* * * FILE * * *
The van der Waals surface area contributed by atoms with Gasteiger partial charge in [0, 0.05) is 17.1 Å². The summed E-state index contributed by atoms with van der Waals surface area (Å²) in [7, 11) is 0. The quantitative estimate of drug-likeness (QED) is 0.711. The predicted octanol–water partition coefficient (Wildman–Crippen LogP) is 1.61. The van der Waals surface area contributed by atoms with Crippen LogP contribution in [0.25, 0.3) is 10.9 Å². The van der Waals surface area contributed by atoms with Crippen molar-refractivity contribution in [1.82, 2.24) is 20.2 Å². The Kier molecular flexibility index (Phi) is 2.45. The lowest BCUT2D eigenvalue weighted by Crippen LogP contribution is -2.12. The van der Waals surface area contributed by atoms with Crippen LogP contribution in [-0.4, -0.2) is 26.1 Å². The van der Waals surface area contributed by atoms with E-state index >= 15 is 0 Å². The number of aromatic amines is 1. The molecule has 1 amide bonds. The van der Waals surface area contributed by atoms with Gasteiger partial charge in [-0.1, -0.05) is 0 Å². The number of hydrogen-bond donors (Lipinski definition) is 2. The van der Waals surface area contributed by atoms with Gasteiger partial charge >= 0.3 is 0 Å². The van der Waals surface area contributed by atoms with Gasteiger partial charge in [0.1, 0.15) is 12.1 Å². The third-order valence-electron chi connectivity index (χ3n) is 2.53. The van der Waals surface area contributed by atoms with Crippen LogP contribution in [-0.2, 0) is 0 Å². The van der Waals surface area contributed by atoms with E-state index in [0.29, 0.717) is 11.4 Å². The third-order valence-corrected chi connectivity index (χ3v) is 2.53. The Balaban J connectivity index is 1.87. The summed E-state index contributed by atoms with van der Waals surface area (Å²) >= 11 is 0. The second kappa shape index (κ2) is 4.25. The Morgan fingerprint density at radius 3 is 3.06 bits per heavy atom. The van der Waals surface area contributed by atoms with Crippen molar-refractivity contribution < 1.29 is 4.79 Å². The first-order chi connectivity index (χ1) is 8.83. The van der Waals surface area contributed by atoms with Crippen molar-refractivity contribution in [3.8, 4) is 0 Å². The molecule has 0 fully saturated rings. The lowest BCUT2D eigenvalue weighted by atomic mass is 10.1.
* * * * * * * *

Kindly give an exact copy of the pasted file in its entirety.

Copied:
The van der Waals surface area contributed by atoms with Gasteiger partial charge in [0, 0.05) is 17.1 Å². The summed E-state index contributed by atoms with van der Waals surface area (Å²) in [7, 11) is 0. The quantitative estimate of drug-likeness (QED) is 0.711. The predicted octanol–water partition coefficient (Wildman–Crippen LogP) is 1.61. The van der Waals surface area contributed by atoms with Crippen LogP contribution in [0.25, 0.3) is 10.9 Å². The van der Waals surface area contributed by atoms with Crippen molar-refractivity contribution in [1.82, 2.24) is 20.2 Å². The Kier molecular flexibility index (Phi) is 2.45. The lowest BCUT2D eigenvalue weighted by Crippen LogP contribution is -2.12. The van der Waals surface area contributed by atoms with Crippen LogP contribution in [-0.4, -0.2) is 26.1 Å². The van der Waals surface area contributed by atoms with E-state index >= 15 is 0 Å². The number of aromatic amines is 1. The molecule has 1 amide bonds. The van der Waals surface area contributed by atoms with Gasteiger partial charge in [-0.1, -0.05) is 0 Å². The number of hydrogen-bond donors (Lipinski definition) is 2. The van der Waals surface area contributed by atoms with Gasteiger partial charge >= 0.3 is 0 Å². The van der Waals surface area contributed by atoms with Gasteiger partial charge in [0.1, 0.15) is 12.1 Å². The third-order valence-electron chi connectivity index (χ3n) is 2.53. The van der Waals surface area contributed by atoms with Crippen LogP contribution in [-0.2, 0) is 0 Å². The van der Waals surface area contributed by atoms with E-state index in [0.29, 0.717) is 11.4 Å². The third-order valence-corrected chi connectivity index (χ3v) is 2.53. The Balaban J connectivity index is 1.87. The summed E-state index contributed by atoms with van der Waals surface area (Å²) >= 11 is 0. The second kappa shape index (κ2) is 4.25. The Morgan fingerprint density at radius 3 is 3.06 bits per heavy atom. The van der Waals surface area contributed by atoms with Crippen molar-refractivity contribution < 1.29 is 4.79 Å². The first-order chi connectivity index (χ1) is 8.83. The van der Waals surface area contributed by atoms with Crippen molar-refractivity contribution in [3.8, 4) is 0 Å². The molecule has 0 fully saturated rings. The lowest BCUT2D eigenvalue weighted by atomic mass is 10.1.